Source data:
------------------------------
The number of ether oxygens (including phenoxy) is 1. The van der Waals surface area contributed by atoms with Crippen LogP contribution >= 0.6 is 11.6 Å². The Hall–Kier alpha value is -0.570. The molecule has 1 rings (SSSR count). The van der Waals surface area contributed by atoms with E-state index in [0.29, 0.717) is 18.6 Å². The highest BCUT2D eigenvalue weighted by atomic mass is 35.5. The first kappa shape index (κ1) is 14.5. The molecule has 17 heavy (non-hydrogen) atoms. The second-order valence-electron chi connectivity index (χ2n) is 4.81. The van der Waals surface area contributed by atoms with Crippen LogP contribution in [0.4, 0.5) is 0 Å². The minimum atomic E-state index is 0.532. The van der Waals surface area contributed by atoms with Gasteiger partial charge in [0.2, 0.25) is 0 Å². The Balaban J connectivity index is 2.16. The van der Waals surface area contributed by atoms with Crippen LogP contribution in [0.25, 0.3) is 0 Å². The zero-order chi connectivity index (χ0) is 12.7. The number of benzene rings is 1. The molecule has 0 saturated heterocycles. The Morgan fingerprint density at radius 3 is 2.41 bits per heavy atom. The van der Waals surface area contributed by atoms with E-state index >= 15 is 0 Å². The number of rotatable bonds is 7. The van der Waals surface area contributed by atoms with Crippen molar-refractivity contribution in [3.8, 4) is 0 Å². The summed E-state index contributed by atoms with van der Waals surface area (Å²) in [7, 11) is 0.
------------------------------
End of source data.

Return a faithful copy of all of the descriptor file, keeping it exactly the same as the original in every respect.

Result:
The number of ether oxygens (including phenoxy) is 1. The van der Waals surface area contributed by atoms with Crippen LogP contribution >= 0.6 is 11.6 Å². The Hall–Kier alpha value is -0.570. The molecule has 1 rings (SSSR count). The van der Waals surface area contributed by atoms with E-state index in [0.29, 0.717) is 18.6 Å². The highest BCUT2D eigenvalue weighted by atomic mass is 35.5. The first kappa shape index (κ1) is 14.5. The molecule has 17 heavy (non-hydrogen) atoms. The second-order valence-electron chi connectivity index (χ2n) is 4.81. The van der Waals surface area contributed by atoms with Crippen LogP contribution in [0.4, 0.5) is 0 Å². The minimum atomic E-state index is 0.532. The van der Waals surface area contributed by atoms with Gasteiger partial charge in [0.2, 0.25) is 0 Å². The Balaban J connectivity index is 2.16. The van der Waals surface area contributed by atoms with Crippen LogP contribution in [0.25, 0.3) is 0 Å². The zero-order chi connectivity index (χ0) is 12.7. The number of benzene rings is 1. The molecule has 0 saturated heterocycles. The Morgan fingerprint density at radius 3 is 2.41 bits per heavy atom. The van der Waals surface area contributed by atoms with E-state index >= 15 is 0 Å². The number of rotatable bonds is 7. The van der Waals surface area contributed by atoms with Crippen molar-refractivity contribution in [3.8, 4) is 0 Å². The summed E-state index contributed by atoms with van der Waals surface area (Å²) in [7, 11) is 0.